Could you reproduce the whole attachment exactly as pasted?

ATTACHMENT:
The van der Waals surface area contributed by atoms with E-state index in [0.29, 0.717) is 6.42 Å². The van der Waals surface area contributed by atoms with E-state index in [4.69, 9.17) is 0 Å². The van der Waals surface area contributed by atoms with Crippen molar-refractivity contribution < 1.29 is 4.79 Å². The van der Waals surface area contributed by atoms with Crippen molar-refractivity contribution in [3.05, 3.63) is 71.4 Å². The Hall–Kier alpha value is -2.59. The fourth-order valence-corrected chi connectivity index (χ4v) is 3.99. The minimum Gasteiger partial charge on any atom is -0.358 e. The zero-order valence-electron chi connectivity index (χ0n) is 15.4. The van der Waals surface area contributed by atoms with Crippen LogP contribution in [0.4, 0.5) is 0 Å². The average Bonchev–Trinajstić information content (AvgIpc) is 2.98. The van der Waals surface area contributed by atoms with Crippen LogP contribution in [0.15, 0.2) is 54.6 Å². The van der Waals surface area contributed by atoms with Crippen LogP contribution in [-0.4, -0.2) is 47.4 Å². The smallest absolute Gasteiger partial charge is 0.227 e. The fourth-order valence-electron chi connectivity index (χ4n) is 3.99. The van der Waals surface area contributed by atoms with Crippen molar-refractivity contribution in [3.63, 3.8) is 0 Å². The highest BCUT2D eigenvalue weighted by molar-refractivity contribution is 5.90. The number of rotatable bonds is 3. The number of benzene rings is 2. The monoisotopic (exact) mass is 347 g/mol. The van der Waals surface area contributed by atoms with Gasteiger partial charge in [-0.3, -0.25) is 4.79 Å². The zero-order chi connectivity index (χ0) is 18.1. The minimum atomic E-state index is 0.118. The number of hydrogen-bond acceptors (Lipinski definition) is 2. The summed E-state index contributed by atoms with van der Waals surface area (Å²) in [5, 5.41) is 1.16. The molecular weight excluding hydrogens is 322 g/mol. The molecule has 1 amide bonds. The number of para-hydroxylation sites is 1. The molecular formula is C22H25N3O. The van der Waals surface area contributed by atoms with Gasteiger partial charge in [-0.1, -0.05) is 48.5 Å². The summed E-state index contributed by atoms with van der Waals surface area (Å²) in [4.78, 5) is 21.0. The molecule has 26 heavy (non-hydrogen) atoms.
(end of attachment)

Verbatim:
The van der Waals surface area contributed by atoms with E-state index in [0.29, 0.717) is 6.42 Å². The van der Waals surface area contributed by atoms with E-state index in [4.69, 9.17) is 0 Å². The van der Waals surface area contributed by atoms with Crippen molar-refractivity contribution < 1.29 is 4.79 Å². The van der Waals surface area contributed by atoms with Crippen molar-refractivity contribution in [3.05, 3.63) is 71.4 Å². The Hall–Kier alpha value is -2.59. The fourth-order valence-corrected chi connectivity index (χ4v) is 3.99. The minimum Gasteiger partial charge on any atom is -0.358 e. The zero-order valence-electron chi connectivity index (χ0n) is 15.4. The van der Waals surface area contributed by atoms with Crippen LogP contribution in [0.4, 0.5) is 0 Å². The average Bonchev–Trinajstić information content (AvgIpc) is 2.98. The van der Waals surface area contributed by atoms with Crippen LogP contribution in [0.15, 0.2) is 54.6 Å². The van der Waals surface area contributed by atoms with Crippen LogP contribution in [-0.4, -0.2) is 47.4 Å². The smallest absolute Gasteiger partial charge is 0.227 e. The fourth-order valence-electron chi connectivity index (χ4n) is 3.99. The van der Waals surface area contributed by atoms with Crippen molar-refractivity contribution in [3.63, 3.8) is 0 Å². The highest BCUT2D eigenvalue weighted by molar-refractivity contribution is 5.90. The number of rotatable bonds is 3. The number of benzene rings is 2. The monoisotopic (exact) mass is 347 g/mol. The van der Waals surface area contributed by atoms with Gasteiger partial charge in [-0.3, -0.25) is 4.79 Å². The zero-order chi connectivity index (χ0) is 18.1. The minimum atomic E-state index is 0.118. The number of hydrogen-bond acceptors (Lipinski definition) is 2. The summed E-state index contributed by atoms with van der Waals surface area (Å²) in [5, 5.41) is 1.16. The molecular weight excluding hydrogens is 322 g/mol. The molecule has 1 amide bonds. The number of para-hydroxylation sites is 1. The molecular formula is C22H25N3O. The van der Waals surface area contributed by atoms with Gasteiger partial charge in [-0.1, -0.05) is 48.5 Å². The summed E-state index contributed by atoms with van der Waals surface area (Å²) in [4.78, 5) is 21.0. The molecule has 26 heavy (non-hydrogen) atoms.